Why Is Data Valuation Important?

There are three basic reasons organizations want a good way to understand the value of their data. A good sense of value can help guide good decisions around direct monetization, internal investments, and mergers and acquisitions.

Direct Data Monetization

Many organizations are keen to monetize data directly by selling it to third parties or marketing data products. Inability to understand data’s value can result in mispriced products. Understanding the impact of exposing data to third parties on the value of a company’s data for indirect monetization can help guide the decision on whether to pursue explicit monetization. Today, despite an increasing recognition of potential benefit, most organizations are very conservative about what data they expose outside the enterprise. Good valuation approaches could help leaders understand if selling their data would really affect their competitive position or ability to realize their own benefit from it.

Internal Investment

Understanding the value of both current and potential data can help prioritize and direct your investments in data and systems. In our experience, most organizations struggle to articulate the relationship between their IT investments and business value generally. For data systems, the problem is particularly acute. Surveys report that only about 30% to 50% of data warehousing projects are successful at delivering value. Understanding how data drives business value can help you understand where you should be minimizing costs, and where you should be investing to realize potential ROI.

An ability to articulate data’s contribution to an organization’s overall value can transform the relationship between technology and business management. Chief experience officers (CXOs) charged with managing data report that their ability to articulate business value from data investments with rigor supported by the CFO results in more resources available to drive more positive outcomes for their organizations.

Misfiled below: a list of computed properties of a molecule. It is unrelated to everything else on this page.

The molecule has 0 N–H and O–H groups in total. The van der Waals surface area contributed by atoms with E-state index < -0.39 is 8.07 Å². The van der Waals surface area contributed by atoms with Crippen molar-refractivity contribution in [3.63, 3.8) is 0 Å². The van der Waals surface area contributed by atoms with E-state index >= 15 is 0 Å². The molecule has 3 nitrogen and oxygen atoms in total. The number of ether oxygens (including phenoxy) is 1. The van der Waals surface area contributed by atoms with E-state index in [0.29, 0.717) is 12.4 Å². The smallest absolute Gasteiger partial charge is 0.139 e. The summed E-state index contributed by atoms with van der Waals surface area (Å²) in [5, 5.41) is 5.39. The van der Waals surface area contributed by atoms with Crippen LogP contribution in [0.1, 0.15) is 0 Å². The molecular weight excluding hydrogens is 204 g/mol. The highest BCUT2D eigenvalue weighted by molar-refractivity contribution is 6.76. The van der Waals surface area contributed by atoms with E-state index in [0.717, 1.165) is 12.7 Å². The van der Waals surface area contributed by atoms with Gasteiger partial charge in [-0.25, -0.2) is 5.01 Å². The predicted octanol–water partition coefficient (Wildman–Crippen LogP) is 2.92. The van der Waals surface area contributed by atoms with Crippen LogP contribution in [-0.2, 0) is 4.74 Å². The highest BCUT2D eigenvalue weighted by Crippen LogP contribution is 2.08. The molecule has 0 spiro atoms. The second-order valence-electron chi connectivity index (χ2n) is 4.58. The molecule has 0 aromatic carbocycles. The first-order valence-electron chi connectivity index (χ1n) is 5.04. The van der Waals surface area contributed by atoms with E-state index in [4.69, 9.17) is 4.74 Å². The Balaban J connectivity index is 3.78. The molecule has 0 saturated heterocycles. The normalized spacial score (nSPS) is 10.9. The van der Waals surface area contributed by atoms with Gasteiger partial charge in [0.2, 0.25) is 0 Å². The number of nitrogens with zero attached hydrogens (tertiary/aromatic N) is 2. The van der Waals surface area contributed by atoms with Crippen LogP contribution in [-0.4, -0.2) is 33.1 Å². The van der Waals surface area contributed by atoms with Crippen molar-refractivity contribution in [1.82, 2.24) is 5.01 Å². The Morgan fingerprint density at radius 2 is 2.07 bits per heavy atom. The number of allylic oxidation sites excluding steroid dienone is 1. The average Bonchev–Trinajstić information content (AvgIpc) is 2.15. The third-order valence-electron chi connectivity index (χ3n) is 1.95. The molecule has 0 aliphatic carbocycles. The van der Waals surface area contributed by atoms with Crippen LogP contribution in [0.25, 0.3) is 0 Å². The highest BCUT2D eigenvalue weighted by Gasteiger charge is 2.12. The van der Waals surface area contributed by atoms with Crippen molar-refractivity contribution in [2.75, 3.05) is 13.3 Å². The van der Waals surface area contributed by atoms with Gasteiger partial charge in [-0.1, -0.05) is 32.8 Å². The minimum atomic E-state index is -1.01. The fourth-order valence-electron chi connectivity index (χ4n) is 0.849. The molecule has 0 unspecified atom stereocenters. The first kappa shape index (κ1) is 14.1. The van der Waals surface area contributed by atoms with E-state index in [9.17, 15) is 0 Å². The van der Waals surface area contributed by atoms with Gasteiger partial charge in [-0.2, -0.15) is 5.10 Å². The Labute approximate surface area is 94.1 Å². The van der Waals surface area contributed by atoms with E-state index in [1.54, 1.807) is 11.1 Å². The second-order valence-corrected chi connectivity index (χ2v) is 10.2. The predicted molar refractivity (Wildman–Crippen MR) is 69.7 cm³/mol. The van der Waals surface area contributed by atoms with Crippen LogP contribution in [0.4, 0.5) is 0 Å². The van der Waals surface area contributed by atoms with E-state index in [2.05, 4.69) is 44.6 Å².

Mergers & Acquisitions

Inaccurate valuing of data assets can be costly to shareholders during mergers and acquisitions (M&A). Steve Todd, an EMC fellow, argues that data valuations can be used both to negotiate better terms for initial public offerings, M&As, and bankruptcy, and to improve transparency and communication with shareholders. Did Microsoft Corp.’s purchase price of LinkedIn Corp. include the value of LinkedIn’s data about professionals and companies? Did they survey potential uses of data in the combined company? The assumption that data’s value is captured only by sales and revenue figures may understate the overall value of a transaction to the benefit of the buyer — and to the detriment of the seller.

Current generally accepted accounting practices (GAAP) do not permit data to be capitalized on the balance sheet. This leads to considerable disparity between book value and market value of these companies, and a possible mispricing of valuation premiums. While internationally agreed-upon standards may emerge in the next five years, the Association of Chartered Certified Accountants (ACCA), the global professional accounting organization, is encouraging accounting companies to come forward with approaches. Wilson and Stenson provide an excellent review of accounting approaches that recognize and value intangible assets in general, and information assets in particular.